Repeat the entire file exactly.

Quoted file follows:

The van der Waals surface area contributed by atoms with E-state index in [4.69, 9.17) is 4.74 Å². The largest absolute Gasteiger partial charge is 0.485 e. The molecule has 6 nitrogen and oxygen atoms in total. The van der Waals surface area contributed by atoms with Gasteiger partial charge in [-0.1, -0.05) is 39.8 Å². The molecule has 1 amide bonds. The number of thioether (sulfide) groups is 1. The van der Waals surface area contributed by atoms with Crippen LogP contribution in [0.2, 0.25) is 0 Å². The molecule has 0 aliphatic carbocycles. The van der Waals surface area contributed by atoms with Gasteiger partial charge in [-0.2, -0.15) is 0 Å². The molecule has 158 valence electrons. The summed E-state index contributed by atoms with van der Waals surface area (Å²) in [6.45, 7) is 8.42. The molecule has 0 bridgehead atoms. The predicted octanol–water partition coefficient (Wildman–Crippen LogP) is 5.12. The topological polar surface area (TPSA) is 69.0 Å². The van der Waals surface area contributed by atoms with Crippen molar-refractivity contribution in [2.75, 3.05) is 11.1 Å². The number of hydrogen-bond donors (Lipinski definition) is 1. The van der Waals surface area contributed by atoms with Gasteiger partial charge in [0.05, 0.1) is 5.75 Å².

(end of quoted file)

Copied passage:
The van der Waals surface area contributed by atoms with E-state index in [4.69, 9.17) is 4.74 Å². The largest absolute Gasteiger partial charge is 0.485 e. The molecule has 6 nitrogen and oxygen atoms in total. The van der Waals surface area contributed by atoms with Gasteiger partial charge in [-0.1, -0.05) is 39.8 Å². The molecule has 1 amide bonds. The number of thioether (sulfide) groups is 1. The van der Waals surface area contributed by atoms with Crippen LogP contribution in [0.2, 0.25) is 0 Å². The molecule has 0 aliphatic carbocycles. The van der Waals surface area contributed by atoms with Gasteiger partial charge in [-0.2, -0.15) is 0 Å². The molecule has 158 valence electrons. The summed E-state index contributed by atoms with van der Waals surface area (Å²) in [6.45, 7) is 8.42. The molecule has 0 bridgehead atoms. The predicted octanol–water partition coefficient (Wildman–Crippen LogP) is 5.12. The topological polar surface area (TPSA) is 69.0 Å². The van der Waals surface area contributed by atoms with Crippen molar-refractivity contribution in [2.75, 3.05) is 11.1 Å². The number of hydrogen-bond donors (Lipinski definition) is 1. The van der Waals surface area contributed by atoms with Gasteiger partial charge in [0.05, 0.1) is 5.75 Å².